1 Samuel 25 Ezekiel 4

Read 1 Samuel 25 and Ezekiel 4.

This devotional is about Ezekiel 4.

God seems to have tailored his revelation to the personality of the one who received it. Ezekiel was an unusual man so the revelation he received and recorded in this book was, likewise, unusual. The opening vision of Ezekiel 1 and the “eat this scroll” revelation of chapter 3 are two examples that we’ve already read about.

Here in chapter 4, Ezekiel was commanded to act out his prophecy. God commanded him to make a little model of the city of Jerusalem (v. 1), then pretend that he was putting the city under siege (vv. 2-3). Then he was to lie on his left side for 390 days to symbolize the sin of Israel and 40 days for the sin of Judah [1]. There are other elements to his act as well; the most offensive was a command to cook food over his own poop (v. 12). God relented on that last detail and let him cook it over animal poo but the point was to show God’s people that the siege would hit them hard, so hard that they would be desperate and would even break their kosher laws.

Why would God command Ezekiel to prophesy in this unusual way? One reason, as I mentioned, was that it fit Ezekiel’s personality. A more important reason, however, was to communicate his word even more powerfully than the spoken oracles of other prophets like his contemporary Jeremiah. Visual aids and object lessons can make a deep impression on our minds and hearts that is more powerful than declarative preaching and teaching.

Note that this kind of visual aid was the exception, not the norm. Declarative preaching and teaching is more efficient at conveying a lot of information. Much of God’s word, then, was given to us that way. But because David was musical, God inspired him to write Psalms. Because Jesus was God, he used a wide variety of teaching styles. Likewise, because Ezekiel was a visual person, God inspired him to prophecy in striking, highly visual ways.

So, if you are a creative person, have you tapped your creative gifts to speak for God? If you are musical, do you write songs? If you like making videos, could you make some that convey truth in an emotionally impactful way?

We should never replace the careful explanation of the Word with drama or video or other creative expressions of truth. But, if we have the gifts and desire, we can and should supplement the careful explanation of the Word using media that can make an impact on people in a more emotional way. This is why I try to find images to use when I am teaching on Sunday morning to supplement my exposition of the word. It is an attempt to tap into the visual part of our human nature so that the truth of God’s word makes a deeper impact.

What gifts has God given you that you could use to serve him?


[1] Note: it is unlikely that he laid there without getting up for all those days. Instead, he did it every day for a period of time each day, probably somewhere public at a time when the most people possible would be likely to see him.

Judges 14, Jeremiah 27

Today we’re scheduled to read Judges 14 and Jeremiah 27.

This devotional is about Jeremiah 27.

God commanded his prophets do some strange things at times. These strange things had a point, however, which was to deliver God’s truth in vivid, memorable ways. Here in Jeremiah 27, the prophet was commanded to take the yoke that oxen would wear and put it on his own neck. (v. 2). People used these yokes to get animals to submit to them and plow their fields. The yoke, then, is a symbol of submission. God told the prophet to use this visual aid to teach people that they should just go ahead and submit to Nebuchadnezzar, the Babylonian king. It would be easier for everyone and cost many fewer human lives (v. 8) than trying to defeat Nebuchadnezzar outside the will of God (vv. 5-7).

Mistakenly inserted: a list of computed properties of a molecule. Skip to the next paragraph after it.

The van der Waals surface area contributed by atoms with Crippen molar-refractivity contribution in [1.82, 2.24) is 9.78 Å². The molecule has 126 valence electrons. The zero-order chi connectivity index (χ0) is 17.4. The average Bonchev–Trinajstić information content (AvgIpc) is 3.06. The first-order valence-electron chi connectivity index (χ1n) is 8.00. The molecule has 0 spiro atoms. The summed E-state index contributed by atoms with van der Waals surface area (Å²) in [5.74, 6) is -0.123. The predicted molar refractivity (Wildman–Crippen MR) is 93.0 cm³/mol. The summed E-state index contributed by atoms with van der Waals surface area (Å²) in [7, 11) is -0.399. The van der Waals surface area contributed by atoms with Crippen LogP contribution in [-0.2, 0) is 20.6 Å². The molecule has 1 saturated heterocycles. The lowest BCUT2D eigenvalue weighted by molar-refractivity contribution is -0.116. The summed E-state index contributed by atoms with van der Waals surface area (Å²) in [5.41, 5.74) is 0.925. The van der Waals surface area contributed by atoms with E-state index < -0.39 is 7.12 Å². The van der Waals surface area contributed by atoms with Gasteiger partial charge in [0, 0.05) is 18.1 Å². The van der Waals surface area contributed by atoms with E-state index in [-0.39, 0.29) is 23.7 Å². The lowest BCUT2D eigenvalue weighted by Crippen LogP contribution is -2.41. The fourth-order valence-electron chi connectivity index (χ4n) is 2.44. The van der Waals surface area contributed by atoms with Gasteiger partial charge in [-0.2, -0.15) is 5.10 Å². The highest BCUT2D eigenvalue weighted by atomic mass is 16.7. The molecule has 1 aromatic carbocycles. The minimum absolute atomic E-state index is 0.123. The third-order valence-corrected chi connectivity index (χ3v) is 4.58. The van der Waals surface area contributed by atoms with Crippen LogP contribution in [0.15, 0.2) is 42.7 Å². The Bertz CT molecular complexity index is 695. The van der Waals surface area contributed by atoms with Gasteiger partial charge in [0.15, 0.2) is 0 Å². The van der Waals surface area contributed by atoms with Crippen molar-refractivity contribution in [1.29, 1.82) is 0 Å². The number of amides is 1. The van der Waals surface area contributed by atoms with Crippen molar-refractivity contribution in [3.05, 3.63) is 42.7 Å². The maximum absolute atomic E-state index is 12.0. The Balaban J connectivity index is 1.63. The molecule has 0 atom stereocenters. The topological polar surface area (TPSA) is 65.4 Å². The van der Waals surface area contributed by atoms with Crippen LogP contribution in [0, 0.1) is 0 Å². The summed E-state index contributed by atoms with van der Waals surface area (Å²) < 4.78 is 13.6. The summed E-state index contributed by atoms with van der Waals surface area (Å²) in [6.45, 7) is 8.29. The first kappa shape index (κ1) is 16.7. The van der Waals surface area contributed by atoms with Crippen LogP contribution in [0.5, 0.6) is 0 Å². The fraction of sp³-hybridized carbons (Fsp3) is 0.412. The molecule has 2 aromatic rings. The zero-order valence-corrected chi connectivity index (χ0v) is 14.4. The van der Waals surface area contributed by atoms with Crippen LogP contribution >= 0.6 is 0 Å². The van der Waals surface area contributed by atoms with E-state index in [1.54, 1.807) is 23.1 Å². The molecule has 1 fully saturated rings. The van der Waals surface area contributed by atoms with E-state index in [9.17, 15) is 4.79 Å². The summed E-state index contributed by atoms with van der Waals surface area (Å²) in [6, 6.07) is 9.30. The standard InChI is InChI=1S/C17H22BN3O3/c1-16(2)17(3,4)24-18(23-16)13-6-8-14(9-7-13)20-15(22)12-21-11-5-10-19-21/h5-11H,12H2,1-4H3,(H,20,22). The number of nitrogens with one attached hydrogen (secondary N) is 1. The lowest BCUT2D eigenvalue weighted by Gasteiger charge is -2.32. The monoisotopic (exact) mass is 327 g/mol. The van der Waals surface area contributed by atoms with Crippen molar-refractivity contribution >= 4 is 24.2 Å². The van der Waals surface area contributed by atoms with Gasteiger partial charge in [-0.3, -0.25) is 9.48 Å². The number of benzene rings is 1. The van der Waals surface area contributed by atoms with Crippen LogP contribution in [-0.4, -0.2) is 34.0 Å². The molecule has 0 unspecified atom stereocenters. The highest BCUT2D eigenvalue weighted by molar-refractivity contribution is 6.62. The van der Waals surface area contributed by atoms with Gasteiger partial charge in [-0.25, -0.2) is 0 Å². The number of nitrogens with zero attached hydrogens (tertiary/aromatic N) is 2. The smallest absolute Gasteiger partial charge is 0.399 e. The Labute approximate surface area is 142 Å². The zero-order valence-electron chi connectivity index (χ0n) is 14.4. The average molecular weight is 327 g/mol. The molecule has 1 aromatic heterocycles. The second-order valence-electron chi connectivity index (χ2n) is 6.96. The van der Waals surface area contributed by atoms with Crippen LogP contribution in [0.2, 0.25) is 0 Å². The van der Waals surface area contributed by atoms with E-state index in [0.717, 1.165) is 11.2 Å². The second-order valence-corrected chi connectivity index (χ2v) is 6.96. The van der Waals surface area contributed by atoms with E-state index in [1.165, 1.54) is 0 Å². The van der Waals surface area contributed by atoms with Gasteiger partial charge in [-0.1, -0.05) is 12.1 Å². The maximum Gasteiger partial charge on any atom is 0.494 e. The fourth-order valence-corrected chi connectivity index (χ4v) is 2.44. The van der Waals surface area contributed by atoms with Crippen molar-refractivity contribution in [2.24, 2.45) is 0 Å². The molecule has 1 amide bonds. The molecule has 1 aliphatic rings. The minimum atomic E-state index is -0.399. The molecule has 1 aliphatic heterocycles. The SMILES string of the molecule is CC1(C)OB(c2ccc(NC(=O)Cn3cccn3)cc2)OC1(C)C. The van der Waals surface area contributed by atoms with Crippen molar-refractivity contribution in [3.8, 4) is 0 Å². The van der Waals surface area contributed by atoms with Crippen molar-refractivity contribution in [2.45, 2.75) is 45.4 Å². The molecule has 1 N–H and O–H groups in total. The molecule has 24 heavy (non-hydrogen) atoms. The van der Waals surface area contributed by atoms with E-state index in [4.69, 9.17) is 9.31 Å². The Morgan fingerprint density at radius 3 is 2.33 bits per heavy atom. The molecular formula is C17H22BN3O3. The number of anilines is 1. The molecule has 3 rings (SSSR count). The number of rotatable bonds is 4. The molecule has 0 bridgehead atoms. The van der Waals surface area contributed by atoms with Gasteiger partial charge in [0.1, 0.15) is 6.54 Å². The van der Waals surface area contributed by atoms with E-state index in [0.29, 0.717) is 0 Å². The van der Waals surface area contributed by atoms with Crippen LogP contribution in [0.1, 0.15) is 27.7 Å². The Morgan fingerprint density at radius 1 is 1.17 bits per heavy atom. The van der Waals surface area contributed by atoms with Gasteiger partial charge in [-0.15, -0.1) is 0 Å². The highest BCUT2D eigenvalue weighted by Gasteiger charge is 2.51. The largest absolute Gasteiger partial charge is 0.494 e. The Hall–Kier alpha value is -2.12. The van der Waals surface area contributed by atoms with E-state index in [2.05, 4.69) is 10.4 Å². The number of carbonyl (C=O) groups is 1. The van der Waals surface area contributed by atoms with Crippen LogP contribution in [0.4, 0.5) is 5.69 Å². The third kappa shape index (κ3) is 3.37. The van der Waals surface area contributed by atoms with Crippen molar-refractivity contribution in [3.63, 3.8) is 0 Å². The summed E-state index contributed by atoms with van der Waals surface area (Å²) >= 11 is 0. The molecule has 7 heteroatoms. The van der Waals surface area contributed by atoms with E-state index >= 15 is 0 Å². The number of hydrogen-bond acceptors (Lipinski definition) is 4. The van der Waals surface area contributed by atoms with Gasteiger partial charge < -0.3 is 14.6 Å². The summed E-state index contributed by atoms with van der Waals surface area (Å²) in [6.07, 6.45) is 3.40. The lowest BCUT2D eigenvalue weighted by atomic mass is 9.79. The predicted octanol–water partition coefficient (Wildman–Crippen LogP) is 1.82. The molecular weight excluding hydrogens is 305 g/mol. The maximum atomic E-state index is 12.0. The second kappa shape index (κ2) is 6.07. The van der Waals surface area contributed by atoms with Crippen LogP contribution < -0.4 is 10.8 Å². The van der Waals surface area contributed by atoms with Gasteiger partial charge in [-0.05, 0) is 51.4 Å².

This visual aid is unusual but so was the audience for Jeremiah’s prophecy. God told him to spread this message to “the kings of Edom, Moab, Ammon, Tyre and Sidon through the envoys who have come to Jerusalem to Zedekiah king of Judah” (v. 3). Most of the time God’s prophets were sent to his people, Israel and Judah. This time God sent his word from the prophet to several nations. That wasn’t unheard of but it was unusual.

The kings of these pagan lands had their own gods so I wonder if they would think it strange that the God of Israel would try to tell them what to do. God anticipated that objection and affirmed his Sovereign right because he is the Creator: “With my great power and outstretched arm I made the earth and its people and the animals that are on it, and I give it to anyone I please” (v. 5).

Other nations have their gods but their gods are fake. Only Israel’s God–our God–is the true God. Because he created everything, he has the right to rule everyone and require everyone’s obedience. Keep this in mind when unbelievers tell you that they have their own religion or that they don’t believe the Bible so it is not important what the Bible says. These are attempts to evade their accountability to God. But because God is Creator, they are accountable to him. Indeed, everyone on earth will stand before God and answer to him whether they submitted to his word or not.

Every person who ever lived is responsible to obey God’s word. Unbelievers are not off the hook because of their unbelief; to the contrary, their unbelief is one of many ways in which they live in rebellion to the true God. Unbelievers are responsible to obey God but they are not capable of obeying him.

Neither are we.

That is why we needed Christ to come into the world. He obeyed God for us (we call this his “active obedience”) and to die for our sins (this is his “passive obedience”). Unbelievers don’t get out of accountability by denying God or his word; they avoid God’s judgment by receiving his grace.